Compass
Compass

In almost every case, adding an extension tube, or tubes, to a lens means that the lens will not focus accurately at infinity or other long distances. This means that, if you want to take a photo of something farther away, you will need to remove the extension tube(s). Find a close-up subject. Slap the tubes between the camera and lens and get your shot. Back to “regular” shooting? Remove the tubes and reattach the lens directly to the camera.

Because of the expanded physical spacing between the camera and lens, there is the chance that you will get some vignetting of your images. This is often looked down upon, but sometimes it can subtly help focus the viewer’s attention on the subject.

Ball chain
Ball chain

Extension Tubes Change Your Focal Length and Maximum Aperture

Forgive me for possibly getting too technical here, but when I state these two definitions, you will see how the extension tube transforms more than the MFD of a lens.

  • Focal Length: the distance from the lens’s optical center (or nodal point) to the image plane of the camera when focused at infinity.
  • F-number: The ratio of the opening of a lens aperture when compared to the focal length of the lens.
Switch
Switch

Adding an extension tube (or tubes) to the lens effectively changes the focal length. Because the aperture is calculated with focal length as a variable, the lens’s f-numbers change, as well. Therefore, your lens’s maximum aperture f-number is no longer the same when tubes are added—it is smaller. You can see this in your exposure data and through your viewfinder as you will see an extension tube image will be darker than one without tubes.

Coin
Coin

Magnification Math

Ready for some fun with math? If you are curious, you can calculate your extension tube-armed lens’s new magnification with a simple equation:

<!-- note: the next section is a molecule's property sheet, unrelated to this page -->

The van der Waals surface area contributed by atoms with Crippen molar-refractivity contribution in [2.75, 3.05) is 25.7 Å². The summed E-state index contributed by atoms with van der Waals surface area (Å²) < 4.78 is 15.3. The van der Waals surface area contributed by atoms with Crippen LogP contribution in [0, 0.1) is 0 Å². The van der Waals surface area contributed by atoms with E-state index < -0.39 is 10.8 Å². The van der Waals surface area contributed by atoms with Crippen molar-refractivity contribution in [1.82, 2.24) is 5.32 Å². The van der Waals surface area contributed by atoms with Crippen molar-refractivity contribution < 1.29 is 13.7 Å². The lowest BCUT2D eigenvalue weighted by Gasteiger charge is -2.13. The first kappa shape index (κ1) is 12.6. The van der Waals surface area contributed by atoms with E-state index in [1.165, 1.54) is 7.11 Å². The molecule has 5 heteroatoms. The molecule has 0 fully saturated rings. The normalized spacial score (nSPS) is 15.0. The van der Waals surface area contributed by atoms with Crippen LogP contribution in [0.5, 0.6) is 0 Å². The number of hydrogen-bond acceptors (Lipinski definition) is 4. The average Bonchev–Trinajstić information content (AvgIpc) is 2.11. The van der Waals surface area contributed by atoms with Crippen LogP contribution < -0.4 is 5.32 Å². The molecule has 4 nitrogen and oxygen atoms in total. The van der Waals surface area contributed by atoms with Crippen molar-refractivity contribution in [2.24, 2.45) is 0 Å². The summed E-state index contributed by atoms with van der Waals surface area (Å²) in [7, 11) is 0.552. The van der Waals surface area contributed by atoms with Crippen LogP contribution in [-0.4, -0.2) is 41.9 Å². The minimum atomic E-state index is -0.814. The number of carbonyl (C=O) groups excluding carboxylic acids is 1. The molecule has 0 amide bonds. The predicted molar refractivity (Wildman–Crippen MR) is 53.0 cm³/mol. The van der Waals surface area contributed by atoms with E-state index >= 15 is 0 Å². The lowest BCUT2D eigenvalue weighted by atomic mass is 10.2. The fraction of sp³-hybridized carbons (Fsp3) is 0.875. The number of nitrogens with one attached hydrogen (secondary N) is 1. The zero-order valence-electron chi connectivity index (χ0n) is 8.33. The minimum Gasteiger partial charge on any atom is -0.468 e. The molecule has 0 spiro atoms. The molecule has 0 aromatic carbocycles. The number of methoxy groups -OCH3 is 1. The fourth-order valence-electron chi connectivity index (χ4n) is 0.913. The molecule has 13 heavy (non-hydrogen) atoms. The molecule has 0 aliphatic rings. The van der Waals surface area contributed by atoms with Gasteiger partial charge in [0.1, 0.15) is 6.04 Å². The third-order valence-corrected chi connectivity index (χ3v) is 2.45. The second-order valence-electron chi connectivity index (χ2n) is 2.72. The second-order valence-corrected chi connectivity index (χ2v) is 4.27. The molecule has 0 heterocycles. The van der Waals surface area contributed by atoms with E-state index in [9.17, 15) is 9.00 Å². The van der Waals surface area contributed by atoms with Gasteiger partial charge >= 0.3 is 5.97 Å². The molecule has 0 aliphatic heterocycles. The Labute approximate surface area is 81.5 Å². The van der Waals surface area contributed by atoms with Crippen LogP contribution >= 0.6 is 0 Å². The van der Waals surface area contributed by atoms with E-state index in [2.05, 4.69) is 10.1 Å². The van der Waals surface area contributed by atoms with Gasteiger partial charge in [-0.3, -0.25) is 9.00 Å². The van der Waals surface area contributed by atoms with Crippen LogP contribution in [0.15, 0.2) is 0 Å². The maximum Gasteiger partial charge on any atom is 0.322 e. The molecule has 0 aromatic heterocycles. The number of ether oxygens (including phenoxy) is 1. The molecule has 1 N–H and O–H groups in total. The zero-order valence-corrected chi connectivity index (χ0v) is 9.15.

Extension tube magnification formula = Lens’s Native Magnification + (Extension Distance / Focal Length)

Focus slider
Focus slider

You can get your lens’s native magnification from the specs section of your lens’s page on the B&H Photo website, and all extension tubes are labeled with their depth.

Speaker
Speaker

Example:

Maximum Magnification 0.17x + (27mm / 35mm) = 0.94x

At 0.94x, the FUJIFILM 35mm lens with two extension tubes is almost a 1:1 (1x) macro lens!

Sea glass
Sea glass

Three Flavors of Extension Tubes

Are you ready to dive in? You might notice that there are a few basic genres (and price points) of extension tubes:

  • Basic tubes without electronic connections
  • Off-brand tubes with electronic connections
  • OEM tubes from camera manufacturers with electronic connections

The electronic connections, in general, allow the camera to continue to communicate with the lens for aperture control and autofocus. While autofocus is not always needed (or wanted) for close-up photography, many of today’s modern lenses do not allow control of the aperture without an electronic interface. If you are using non-electronic tubes with these lenses, you are likely going to be capturing images at the lens’s maximum aperture.